http://xiph.org/vorbis/doc/Vorbis_I_spec.html".
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RFC 5215 Vorbis RTP Payload Format August 2008
13.2. Informative References
[LIBVORBIS] "libvorbis: Available from the dedicated website,
http://vorbis.com/".
[RFC3533] Pfeiffer, S., "The Ogg Encapsulation Format
Version 0", RFC 3533, May 2003.
[RFC3611] Friedman, T., Caceres, R., and A. Clark, "RTP
Control Protocol Extended Reports (RTCP XR)",
RFC 3611, November 2003.
[RFC4588] Rey, J., Leon, D., Miyazaki, A., Varsa, V., and R.
Hakenberg, "RTP Retransmission Payload Format",
RFC 4588, July 2006.
Author's Address
Luca Barbato
Xiph.Org Foundation
EMail: lu_zero@gentoo.org
URI: http://xiph.org/
Barbato Standards Track [Page 25]
RFC 5215 Vorbis RTP Payload Format August 2008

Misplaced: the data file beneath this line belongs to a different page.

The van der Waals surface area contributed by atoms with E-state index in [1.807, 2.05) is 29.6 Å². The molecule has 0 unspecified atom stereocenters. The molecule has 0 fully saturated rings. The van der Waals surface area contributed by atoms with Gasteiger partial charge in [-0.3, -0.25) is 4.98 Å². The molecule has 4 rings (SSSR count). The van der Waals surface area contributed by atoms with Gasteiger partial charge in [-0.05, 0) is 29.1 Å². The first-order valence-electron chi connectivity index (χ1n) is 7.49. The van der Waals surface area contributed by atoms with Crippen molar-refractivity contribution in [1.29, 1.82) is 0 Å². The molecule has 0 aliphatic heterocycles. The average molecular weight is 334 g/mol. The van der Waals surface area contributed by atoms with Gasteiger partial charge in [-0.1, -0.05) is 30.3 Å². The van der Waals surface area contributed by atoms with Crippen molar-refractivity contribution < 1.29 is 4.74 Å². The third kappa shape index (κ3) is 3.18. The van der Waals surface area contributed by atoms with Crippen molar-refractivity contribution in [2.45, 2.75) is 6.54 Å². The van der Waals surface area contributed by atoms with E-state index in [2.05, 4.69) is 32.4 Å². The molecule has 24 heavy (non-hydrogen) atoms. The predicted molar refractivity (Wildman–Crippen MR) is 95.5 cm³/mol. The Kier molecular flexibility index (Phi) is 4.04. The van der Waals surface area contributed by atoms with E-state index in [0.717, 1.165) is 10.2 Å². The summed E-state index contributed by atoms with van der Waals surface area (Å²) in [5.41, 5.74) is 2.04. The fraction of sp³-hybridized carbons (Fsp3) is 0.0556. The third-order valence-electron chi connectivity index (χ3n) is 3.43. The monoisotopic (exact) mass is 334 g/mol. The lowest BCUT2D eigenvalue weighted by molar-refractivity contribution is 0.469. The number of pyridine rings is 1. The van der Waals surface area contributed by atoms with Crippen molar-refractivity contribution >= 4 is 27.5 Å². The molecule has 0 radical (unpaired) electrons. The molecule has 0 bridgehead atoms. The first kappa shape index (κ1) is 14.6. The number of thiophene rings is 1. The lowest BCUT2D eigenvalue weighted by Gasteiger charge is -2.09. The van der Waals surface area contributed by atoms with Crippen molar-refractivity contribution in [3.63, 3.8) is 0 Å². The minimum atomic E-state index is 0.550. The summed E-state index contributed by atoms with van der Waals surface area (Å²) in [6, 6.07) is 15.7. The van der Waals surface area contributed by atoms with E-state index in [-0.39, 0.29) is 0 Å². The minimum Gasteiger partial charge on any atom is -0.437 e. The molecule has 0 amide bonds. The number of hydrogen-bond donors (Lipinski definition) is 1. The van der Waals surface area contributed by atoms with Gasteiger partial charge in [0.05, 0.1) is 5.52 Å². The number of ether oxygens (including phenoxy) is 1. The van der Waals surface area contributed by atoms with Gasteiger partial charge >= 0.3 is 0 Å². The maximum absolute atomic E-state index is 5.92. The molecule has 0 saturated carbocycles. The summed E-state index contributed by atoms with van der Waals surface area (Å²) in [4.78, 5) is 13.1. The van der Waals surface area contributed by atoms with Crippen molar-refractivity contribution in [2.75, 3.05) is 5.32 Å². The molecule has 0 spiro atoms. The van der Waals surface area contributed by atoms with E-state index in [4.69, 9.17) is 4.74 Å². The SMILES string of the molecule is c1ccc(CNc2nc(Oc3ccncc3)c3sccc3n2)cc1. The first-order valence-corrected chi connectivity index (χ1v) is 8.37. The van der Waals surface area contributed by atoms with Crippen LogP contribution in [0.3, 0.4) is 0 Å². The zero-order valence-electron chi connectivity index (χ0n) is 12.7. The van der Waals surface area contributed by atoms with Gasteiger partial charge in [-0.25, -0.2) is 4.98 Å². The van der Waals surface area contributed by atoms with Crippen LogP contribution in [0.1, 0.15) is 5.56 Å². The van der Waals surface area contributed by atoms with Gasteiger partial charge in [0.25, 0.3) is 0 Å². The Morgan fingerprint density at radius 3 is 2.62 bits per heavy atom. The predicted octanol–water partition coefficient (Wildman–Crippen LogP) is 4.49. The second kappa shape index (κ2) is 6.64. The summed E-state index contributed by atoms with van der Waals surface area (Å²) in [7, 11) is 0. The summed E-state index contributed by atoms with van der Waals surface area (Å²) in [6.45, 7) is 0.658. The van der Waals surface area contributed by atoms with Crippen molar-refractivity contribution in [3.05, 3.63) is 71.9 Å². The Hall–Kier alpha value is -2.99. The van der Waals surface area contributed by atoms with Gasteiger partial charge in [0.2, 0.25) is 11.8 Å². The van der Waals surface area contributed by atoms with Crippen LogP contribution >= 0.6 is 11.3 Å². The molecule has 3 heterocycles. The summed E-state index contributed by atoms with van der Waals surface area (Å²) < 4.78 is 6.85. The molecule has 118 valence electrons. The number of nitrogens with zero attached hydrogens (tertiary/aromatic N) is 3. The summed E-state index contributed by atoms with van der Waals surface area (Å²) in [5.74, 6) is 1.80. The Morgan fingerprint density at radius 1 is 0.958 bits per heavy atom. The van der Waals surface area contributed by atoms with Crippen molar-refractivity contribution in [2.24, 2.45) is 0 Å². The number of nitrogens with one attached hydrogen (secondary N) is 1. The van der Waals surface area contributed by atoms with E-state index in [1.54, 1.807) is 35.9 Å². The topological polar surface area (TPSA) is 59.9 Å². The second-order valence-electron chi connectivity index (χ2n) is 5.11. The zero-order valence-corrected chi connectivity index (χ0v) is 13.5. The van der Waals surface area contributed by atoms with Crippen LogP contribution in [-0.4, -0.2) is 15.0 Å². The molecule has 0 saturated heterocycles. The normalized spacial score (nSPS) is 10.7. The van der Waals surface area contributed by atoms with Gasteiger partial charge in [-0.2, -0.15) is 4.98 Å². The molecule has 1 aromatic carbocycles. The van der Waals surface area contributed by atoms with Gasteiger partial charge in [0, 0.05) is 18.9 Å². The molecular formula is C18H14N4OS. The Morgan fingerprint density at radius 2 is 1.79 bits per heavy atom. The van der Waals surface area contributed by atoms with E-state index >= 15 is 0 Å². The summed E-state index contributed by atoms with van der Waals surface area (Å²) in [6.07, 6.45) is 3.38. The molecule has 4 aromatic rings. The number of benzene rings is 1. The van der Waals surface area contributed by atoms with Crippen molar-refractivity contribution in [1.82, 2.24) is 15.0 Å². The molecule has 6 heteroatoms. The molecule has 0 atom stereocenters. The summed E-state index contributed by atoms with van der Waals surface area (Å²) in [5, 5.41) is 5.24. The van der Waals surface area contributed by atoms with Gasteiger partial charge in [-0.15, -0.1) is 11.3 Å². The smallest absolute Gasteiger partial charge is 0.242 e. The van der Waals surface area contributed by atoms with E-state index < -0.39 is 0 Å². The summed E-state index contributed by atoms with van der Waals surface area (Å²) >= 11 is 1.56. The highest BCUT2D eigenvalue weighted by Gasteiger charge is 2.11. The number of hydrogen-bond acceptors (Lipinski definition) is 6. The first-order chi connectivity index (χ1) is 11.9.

Full Copyright Statement
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This document is subject to the rights, licenses and restrictions
contained in BCP 78, and except as set forth therein, the authors
retain all their rights.
This document and the information contained herein are provided on an
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OR IMPLIED, INCLUDING BUT NOT LIMITED TO ANY WARRANTY THAT THE USE OF
THE INFORMATION HEREIN WILL NOT INFRINGE ANY RIGHTS OR ANY IMPLIED
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Barbato Standards Track [Page 26]